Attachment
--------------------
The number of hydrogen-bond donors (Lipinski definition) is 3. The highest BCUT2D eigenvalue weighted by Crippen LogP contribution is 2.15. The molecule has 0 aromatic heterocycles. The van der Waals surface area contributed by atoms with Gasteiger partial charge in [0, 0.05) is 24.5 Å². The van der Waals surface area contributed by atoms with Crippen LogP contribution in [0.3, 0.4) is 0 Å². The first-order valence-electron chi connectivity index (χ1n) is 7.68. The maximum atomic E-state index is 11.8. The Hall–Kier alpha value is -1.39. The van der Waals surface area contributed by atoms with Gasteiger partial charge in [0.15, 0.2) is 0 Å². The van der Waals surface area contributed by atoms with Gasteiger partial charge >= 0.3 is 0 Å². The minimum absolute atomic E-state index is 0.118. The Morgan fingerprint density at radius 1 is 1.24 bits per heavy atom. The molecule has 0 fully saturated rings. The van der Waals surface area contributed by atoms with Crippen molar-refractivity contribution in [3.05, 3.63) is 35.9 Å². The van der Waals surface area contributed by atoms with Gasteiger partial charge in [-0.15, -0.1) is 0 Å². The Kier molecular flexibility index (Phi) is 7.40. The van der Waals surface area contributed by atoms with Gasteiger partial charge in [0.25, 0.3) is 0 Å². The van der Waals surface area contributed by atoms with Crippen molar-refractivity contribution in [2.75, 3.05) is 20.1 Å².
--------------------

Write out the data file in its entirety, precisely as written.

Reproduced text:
The number of hydrogen-bond donors (Lipinski definition) is 3. The highest BCUT2D eigenvalue weighted by Crippen LogP contribution is 2.15. The molecule has 0 aromatic heterocycles. The van der Waals surface area contributed by atoms with Gasteiger partial charge in [0, 0.05) is 24.5 Å². The van der Waals surface area contributed by atoms with Crippen LogP contribution in [0.3, 0.4) is 0 Å². The first-order valence-electron chi connectivity index (χ1n) is 7.68. The maximum atomic E-state index is 11.8. The Hall–Kier alpha value is -1.39. The van der Waals surface area contributed by atoms with Gasteiger partial charge in [0.15, 0.2) is 0 Å². The van der Waals surface area contributed by atoms with Gasteiger partial charge >= 0.3 is 0 Å². The minimum absolute atomic E-state index is 0.118. The Morgan fingerprint density at radius 1 is 1.24 bits per heavy atom. The molecule has 0 fully saturated rings. The van der Waals surface area contributed by atoms with Crippen molar-refractivity contribution in [3.05, 3.63) is 35.9 Å². The van der Waals surface area contributed by atoms with Gasteiger partial charge in [-0.15, -0.1) is 0 Å². The Kier molecular flexibility index (Phi) is 7.40. The van der Waals surface area contributed by atoms with Gasteiger partial charge in [0.25, 0.3) is 0 Å². The van der Waals surface area contributed by atoms with Crippen molar-refractivity contribution in [2.75, 3.05) is 20.1 Å².